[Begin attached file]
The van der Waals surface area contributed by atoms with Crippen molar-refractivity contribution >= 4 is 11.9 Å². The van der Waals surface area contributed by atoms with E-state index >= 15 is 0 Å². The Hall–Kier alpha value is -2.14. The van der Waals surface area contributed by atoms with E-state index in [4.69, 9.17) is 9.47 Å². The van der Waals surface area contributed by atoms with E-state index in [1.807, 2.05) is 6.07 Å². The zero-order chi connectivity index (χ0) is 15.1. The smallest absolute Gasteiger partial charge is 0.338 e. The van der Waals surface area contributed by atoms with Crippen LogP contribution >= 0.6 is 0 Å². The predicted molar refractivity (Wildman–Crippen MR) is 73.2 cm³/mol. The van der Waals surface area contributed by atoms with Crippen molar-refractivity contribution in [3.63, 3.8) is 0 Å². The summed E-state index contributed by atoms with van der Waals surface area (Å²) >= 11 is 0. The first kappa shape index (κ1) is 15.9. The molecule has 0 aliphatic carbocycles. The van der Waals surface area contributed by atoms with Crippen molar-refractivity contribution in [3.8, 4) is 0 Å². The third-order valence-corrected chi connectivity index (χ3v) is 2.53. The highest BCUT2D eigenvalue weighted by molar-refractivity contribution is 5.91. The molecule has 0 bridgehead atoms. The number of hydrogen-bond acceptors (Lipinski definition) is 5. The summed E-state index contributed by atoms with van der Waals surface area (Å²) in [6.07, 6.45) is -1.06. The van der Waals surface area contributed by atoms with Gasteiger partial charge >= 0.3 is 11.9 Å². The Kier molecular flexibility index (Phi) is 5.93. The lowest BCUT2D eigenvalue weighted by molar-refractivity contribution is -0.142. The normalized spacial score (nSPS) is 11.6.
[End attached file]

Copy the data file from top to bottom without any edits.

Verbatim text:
The van der Waals surface area contributed by atoms with Crippen molar-refractivity contribution >= 4 is 11.9 Å². The van der Waals surface area contributed by atoms with E-state index >= 15 is 0 Å². The Hall–Kier alpha value is -2.14. The van der Waals surface area contributed by atoms with E-state index in [4.69, 9.17) is 9.47 Å². The van der Waals surface area contributed by atoms with E-state index in [1.807, 2.05) is 6.07 Å². The zero-order chi connectivity index (χ0) is 15.1. The smallest absolute Gasteiger partial charge is 0.338 e. The van der Waals surface area contributed by atoms with Crippen LogP contribution >= 0.6 is 0 Å². The predicted molar refractivity (Wildman–Crippen MR) is 73.2 cm³/mol. The van der Waals surface area contributed by atoms with Crippen molar-refractivity contribution in [3.63, 3.8) is 0 Å². The summed E-state index contributed by atoms with van der Waals surface area (Å²) >= 11 is 0. The first kappa shape index (κ1) is 15.9. The molecule has 0 aliphatic carbocycles. The van der Waals surface area contributed by atoms with Crippen molar-refractivity contribution in [3.8, 4) is 0 Å². The third-order valence-corrected chi connectivity index (χ3v) is 2.53. The highest BCUT2D eigenvalue weighted by molar-refractivity contribution is 5.91. The molecule has 0 bridgehead atoms. The number of hydrogen-bond acceptors (Lipinski definition) is 5. The summed E-state index contributed by atoms with van der Waals surface area (Å²) in [6.07, 6.45) is -1.06. The van der Waals surface area contributed by atoms with Gasteiger partial charge >= 0.3 is 11.9 Å². The Kier molecular flexibility index (Phi) is 5.93. The lowest BCUT2D eigenvalue weighted by molar-refractivity contribution is -0.142. The normalized spacial score (nSPS) is 11.6.